Ronald McDonald. Cap'n Crunch. Toucan Sam. Tony the Tiger.
The most popular icons in food advertising conjure childhood memories for many of us. But these ever-familiar images are ingrained in our minds because they have been ever-present in our lives. McDonald's is as big a part of American culture as the American flag itself, and companies like Kellogg's, that use cartoons to market cereals like Froot Loops and Frosted Flakes, have been ubiquitous in the rise of the industrial food system.
I'm currently reading nutritionist and New York University Professor Marion Nestle's Food Politics: How the Food Industry Influences Nutrition and Health. In Chapter 8, Nestle describes tactics used by food company marketers to lure children to eat their products.
One might think that childhood marketing wouldn't be something that companies would want to readily admit, but they seem to be pretty shameless in their approach. In fact, Nestle notes that advertisers use gimics directed to children as young as age two.
Regardless of how immoral and shameless such tactics may seem, marketers use this rationale: Children comprise a multi-billion dollar market, and what better way to instill brand loyalty and increase lifetime profits than by marketing to the youngest, most vulnerable members of society?
Nestle quotes one marketer saying, "Kids are a growing demographic and [the companies] are trying to get in on the ground floor." Another marketing strategist defended childhood advertising as "nothing less than primary education in commercial life."
Nestle cites various venues of childhood advertising. From food packaging to television and magazine ads to Pepsico and Coca Cola contracts with schools, children are constantly bombarded by advertisements that aim to convince them to eat and drink certain products.
In such a ruthless environment, one might wonder who is on the side of the consumer. Organizations like the Campaign for a Commercial-Free Childhood make valiant efforts to educate the public and advocate on the side of parents, but sadly, those in power often side with the powerful food lobby and consequently do little to restrict corporations that target children.
In April, the Federal Trade Commission (FTC), stating that childhood obesity is "the most serious health crisis facing today's youth," announced that it would take measures to encourage food marketers to advertise healthier foods to children.
“Children are strongly influenced by the foods they see advertised on television and elsewhere. Creating a food marketing environment that supports, rather than undermines, the efforts of parents to encourage healthy eating among children will have a significant impact on reducing the nation’s childhood obesity epidemic,” said Health and Human Services Secretary Kathleen Sebelius.
Nestle notes in Food Politics that childhood obesity "results from complex interactions of societal, economic demographic and environmental changes that not only encourage people to eat more food than needed to meet these energy requirements, but also encourage people to make less healthful food choices and act as barriers to physical activity."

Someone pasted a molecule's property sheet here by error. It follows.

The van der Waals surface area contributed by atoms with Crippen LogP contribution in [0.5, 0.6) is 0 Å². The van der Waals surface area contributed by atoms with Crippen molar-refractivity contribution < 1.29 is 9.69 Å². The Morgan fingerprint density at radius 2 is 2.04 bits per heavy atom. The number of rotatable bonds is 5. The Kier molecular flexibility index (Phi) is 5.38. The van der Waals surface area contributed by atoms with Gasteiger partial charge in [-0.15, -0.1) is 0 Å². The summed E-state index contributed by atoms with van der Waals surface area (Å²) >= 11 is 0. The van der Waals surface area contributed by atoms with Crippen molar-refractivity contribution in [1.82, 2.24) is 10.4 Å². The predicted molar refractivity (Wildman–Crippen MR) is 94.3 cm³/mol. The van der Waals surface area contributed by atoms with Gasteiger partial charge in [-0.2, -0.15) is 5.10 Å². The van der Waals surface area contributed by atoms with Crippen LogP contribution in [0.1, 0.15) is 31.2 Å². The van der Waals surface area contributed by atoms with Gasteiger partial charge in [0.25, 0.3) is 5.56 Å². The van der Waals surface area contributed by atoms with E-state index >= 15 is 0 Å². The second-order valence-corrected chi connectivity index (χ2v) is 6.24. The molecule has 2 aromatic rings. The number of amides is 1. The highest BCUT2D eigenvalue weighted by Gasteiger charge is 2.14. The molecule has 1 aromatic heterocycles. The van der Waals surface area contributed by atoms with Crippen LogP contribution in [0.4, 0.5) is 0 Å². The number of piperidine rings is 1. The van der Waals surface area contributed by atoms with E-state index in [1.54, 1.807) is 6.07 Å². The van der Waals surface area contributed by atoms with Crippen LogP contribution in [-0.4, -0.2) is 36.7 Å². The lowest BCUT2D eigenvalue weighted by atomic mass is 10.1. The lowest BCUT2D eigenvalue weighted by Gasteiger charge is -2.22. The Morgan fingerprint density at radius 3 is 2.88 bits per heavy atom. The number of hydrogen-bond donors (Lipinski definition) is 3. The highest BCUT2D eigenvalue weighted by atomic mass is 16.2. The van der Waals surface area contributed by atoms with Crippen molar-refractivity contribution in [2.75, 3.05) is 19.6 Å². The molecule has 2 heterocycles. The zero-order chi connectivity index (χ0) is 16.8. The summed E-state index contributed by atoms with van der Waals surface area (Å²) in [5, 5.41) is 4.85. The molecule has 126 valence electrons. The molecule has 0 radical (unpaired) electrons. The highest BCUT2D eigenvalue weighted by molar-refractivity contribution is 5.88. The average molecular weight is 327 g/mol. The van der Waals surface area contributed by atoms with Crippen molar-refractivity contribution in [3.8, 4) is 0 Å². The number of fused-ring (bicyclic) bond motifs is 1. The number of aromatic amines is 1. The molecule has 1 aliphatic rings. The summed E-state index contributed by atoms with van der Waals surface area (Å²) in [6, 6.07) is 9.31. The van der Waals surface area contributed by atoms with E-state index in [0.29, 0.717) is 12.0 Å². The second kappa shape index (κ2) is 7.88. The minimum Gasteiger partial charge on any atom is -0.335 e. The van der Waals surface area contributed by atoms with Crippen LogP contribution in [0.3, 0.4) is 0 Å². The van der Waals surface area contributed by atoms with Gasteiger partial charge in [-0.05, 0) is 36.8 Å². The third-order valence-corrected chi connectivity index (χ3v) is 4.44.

The FTC's efforts, in my opinion, don't go far enough to address advertising directed at children. Instead of saying, "Childhood advertising is wrong," the FTC instead is soliciting the input of the very companies that have a profit motive and only encouraging the marketing of healthier foods to kids.
It's this type of compromising that, when combined with parents' lack of knowledge, has put the health of our nation's children in jeopardy.
When a child sees 10 advertisements on TV in just one day for a snack food that's made up of corn syrup, preservatives and colorings, it seems likely that the child will want to eat that food. But would that same child see 10 advertisements on any given day for apples, green beans and whole grain rice? Probably not.
In this month's issue of Pedatrics, the link between childhood obesity and media is examined, with the American Academy of Pediatrics (AAP) calling for a ban on junk food advertising.
"Ads for junk food and fast food increase kids’ desire for these foods," the AAP said in a statement.
“American society couldn’t do a worse job at the moment of keeping children fit and healthy – too much TV, too many food ads, not enough exercise, and not enough sleep," said Victor Strasburger, MD, FAAP, a member of the AAP Council on Communications and Media and lead author of the statement.
“Thirty years ago, the federal government ruled that young children are psychologically defenseless against advertising. Now, kids see 5,000 to 10,000 food ads per year, most of them for junk food and fast food,” said Strasburger.
So, just as Nestle says that marketers defend childhood advertising on the grounds of free speech, parents should be encouraged to act on their own free will by doing whatever they can to reduce the amount of advertisements to which their children are exposed.
These are my recommendations:
- Buy store brand foods and shop local. This way your children won't see cartoons and other appealing figures on the boxes of food in your home. Ideally, purchase most of your food from a farmers market or local food co-op.
- Limit TV time, and consider cancelling your cable package. Children can't be subjected to marketing if they're not watching TV.
- Encourage a "know your food" attitude. Teach your kids about where their food comes from and how to read ingredient labels. The food industry's profits are based largely in what consumers don't know, so if you can't figure out how to pronounce an ingredient, you probably don't want your kids eating it!